July 17, 2012
Gov. Peter Shumlin and Judy Peterson, president of the Visiting Nurse Association, today announced a $93,500 grant from the Department of Labor’s Workforce Education and Training Fund to the VNA to create 150 new ‘personal care attendant’ positions, as well as re-train several hundred current attendants.
Personal attendants serve for people with medical needs, as well those who require non-medical assistance, such as personal care and housekeeping.
“This grant will provide the training to increase the number of in-demand personal care attendants in order to help Vermonters stay in their homes and avoid costly and unwanted hospital and nursing home stays,” Gov. Shumlin said. “These jobs are critical to improving people’s quality of life, holding down health care costs, and providing jobs for Vermonters looking to enter the health care and personal care field.”
The federal Bureau of Labor Statistics projects a 70 percent increase in demand for personal care attendants by 2020 as a growing number of older Americans seek to live at home rather than nursing homes.
Thanks to support from the Labor grant and the Community College of Vermont (CCV), the VNA of Chittenden and Grand Isle Counties launched PCA Career Ladders, a new training program for personal care attendants to help provide around-the-clock assistance for hundreds of clients every day. The PCA Career Ladder program includes the Governor’s Career Ready Program, offered by CCV.
The positions range from personal care attendant 1, which provides basic care like hygiene and meals, to level 3 that includes care for patients with traumatic brain injuries and other medical issues. These positions are ideal for people who are considering a health care career and might want to move on to nursing, physical therapy or medical school, Gov. Shumlin said.
“The Community College of Vermont, through the Governor’s Career Ready Program, helps to prepare participants with the skills required to be successful as they begin the Personal Care Assistant program, and as they begin their careers in health care,” CCV’s Workforce Coordinator Tiffany Keune said. That instruction might include computer skills and mathematics.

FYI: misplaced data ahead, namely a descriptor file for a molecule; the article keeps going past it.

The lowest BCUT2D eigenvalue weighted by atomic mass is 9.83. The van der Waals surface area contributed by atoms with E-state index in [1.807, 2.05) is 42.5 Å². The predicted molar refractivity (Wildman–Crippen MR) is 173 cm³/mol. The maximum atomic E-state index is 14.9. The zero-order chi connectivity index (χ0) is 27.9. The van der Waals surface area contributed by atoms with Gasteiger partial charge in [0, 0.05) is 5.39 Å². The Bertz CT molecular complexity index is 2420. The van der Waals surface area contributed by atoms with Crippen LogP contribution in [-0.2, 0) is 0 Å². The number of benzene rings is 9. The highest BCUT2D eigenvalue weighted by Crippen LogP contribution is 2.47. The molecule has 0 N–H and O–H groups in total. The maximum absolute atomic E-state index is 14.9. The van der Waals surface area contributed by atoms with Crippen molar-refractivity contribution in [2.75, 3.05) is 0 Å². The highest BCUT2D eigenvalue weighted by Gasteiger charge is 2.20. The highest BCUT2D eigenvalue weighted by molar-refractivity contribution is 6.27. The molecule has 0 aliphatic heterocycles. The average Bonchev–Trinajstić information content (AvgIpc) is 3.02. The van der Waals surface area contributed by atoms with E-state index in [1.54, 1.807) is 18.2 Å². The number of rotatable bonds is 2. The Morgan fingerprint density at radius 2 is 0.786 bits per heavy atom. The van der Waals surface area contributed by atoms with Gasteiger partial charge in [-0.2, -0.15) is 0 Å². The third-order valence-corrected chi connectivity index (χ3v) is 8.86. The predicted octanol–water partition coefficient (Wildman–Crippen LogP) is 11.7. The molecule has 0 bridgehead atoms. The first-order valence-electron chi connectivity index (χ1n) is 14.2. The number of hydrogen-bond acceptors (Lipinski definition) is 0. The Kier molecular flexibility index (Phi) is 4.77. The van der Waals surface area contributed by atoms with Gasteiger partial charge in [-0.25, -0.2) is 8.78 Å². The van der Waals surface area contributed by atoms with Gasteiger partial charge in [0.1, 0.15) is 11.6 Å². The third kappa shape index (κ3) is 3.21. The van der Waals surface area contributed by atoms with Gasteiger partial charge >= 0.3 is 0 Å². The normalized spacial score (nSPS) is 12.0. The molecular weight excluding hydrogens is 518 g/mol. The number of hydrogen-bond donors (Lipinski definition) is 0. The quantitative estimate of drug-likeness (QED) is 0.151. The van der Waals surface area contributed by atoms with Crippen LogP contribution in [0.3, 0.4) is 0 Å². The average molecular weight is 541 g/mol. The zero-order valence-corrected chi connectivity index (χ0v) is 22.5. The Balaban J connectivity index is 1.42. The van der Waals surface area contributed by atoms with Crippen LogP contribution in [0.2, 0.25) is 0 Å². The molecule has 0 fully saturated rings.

“The partnership between these two programs is invaluable. The CCV portion of the program boosts overall career-ready skills, and the VNA’s PCA portion of the program builds on those skills with the specific knowledge needed to be a successful PCA,” she added. The VNA training includes so-called ‘soft skills,’ such as preparing nutritious meals.
“Personal Care Attendants are the backbone of the VNA’s long term care services,” said Peterson, the VNA’s new CEO and President. “They interact with people on a very intimate level and have an incredibly important role in an individual’s quality of life. This grant will enable the VNA to offer our current personal care attendants opportunities for advancement and increased job satisfaction, and also allow us to assist more people to join this laudable line of work.”
For more information, attend one of the PCA Career Ladder informational meetings on Wednesday, July 18 at 1 p.m. or Thursday, July 19 at 9:30 a.m. at the Visiting Nurse Association, 1110 Prim Road, Colchester. The free three-week training program begins July 27. For more information contact Anna at the VNA at (802) 860-4447 or visit www.vnacares.org.
Source: Office of the Governor
Last Updated at: July 17, 2012 13:29:22